Sunday, September 25, 2011
Practices of Freedom and Justice: The Black Diaspora - Week 5 Lecture
Practices of Freedom and Justice: The Black Diaspora
Week 5 Lecture
The Class of 2015 was privileged to have Dr. Richard Wright speak at our week five lecture. This lecture was titled Practices of Freedom and Justice: The Black Diaspora and Dr. Wright focused on three main points. These were the education of African Americans, educational segregation, and the history of Howard University.
Dr. Richard L. Wright is a professor in the Department of Speech Communication and Culture at Howard University. He is also alum of Howard University; graduating in 1964 with a degree in Spanish, French minor. He then went on to obtain a Master’s Degree in Latin American studies and a Ph.D. in Sociolinguistics at the University of Texas in Austin. He is an asset to the Mecca’s faculty and serves on Howard University’s Board of Trustees.
Education for African Americans wasn’t always as accessible as it is today. We now look at education as a right, but during the times of Dr. Wright, education was a privilege that few blacks had access to. The burden of excelling academically was twice as great on African Americans because they had to be the best in the black community, as well as the best when compared to other races. Many blacks broke this barrier and received their degrees of higher education, though. These disadvantages to our race did not break our ambitious and hardworking nature.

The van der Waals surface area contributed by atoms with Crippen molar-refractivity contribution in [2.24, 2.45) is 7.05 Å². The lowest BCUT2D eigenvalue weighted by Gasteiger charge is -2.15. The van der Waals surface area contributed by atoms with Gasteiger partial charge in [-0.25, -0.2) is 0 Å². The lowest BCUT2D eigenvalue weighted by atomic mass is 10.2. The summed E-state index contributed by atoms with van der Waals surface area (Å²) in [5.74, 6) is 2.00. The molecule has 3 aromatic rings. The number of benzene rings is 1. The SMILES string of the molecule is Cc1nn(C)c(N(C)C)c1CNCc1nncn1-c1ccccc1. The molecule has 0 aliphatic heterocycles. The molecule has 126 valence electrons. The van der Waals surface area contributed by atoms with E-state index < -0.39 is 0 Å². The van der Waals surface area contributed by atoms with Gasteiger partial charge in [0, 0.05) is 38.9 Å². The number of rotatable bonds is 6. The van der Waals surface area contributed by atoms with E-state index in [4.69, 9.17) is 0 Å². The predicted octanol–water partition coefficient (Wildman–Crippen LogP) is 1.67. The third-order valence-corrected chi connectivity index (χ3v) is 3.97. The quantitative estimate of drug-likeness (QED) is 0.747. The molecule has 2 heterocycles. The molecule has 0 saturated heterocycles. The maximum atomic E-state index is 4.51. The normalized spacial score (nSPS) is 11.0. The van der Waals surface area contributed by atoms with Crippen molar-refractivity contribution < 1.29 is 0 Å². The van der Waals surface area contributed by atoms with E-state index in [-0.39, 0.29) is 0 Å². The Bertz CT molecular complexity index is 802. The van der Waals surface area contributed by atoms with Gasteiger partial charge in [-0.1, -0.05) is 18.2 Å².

Historically Black Colleges and Universities are a direct result of educational segregation. Traditionally, African Americans were not admitted into the predominately white colleges and universities during times of segregation. African American leaders and educators then went on to found colleges and universities dedicated to the education of African Americans and people of African descent. Cheney University in Pennsylvania was the first HBCU established in the United States in 1837. These schools are known for their capacity to produce African American scholars and leaders.
Dr. Wright also explained how Howard became a politically active university. This began with the visit of legendary Malcolm X. Before he visited, the Mecca was not very active in politics or the political community. Then Malcolm lectured before the student body about what they could do to change the community and even the world. His inspirational words hung in Howard student’s minds and led them to take interest in political affairs. This resulted in Howard becoming a more politically active school with a bigger imprint in politics.
This lecture by Dr. Richard Wright is one of my favorites so far. He is an excellent speaker and knows how to keep a large group of college freshman interested; which is an impressive skill. His lecture discussed both historical and contemporary topics, and how they relate to us as students. Motivation at its finest.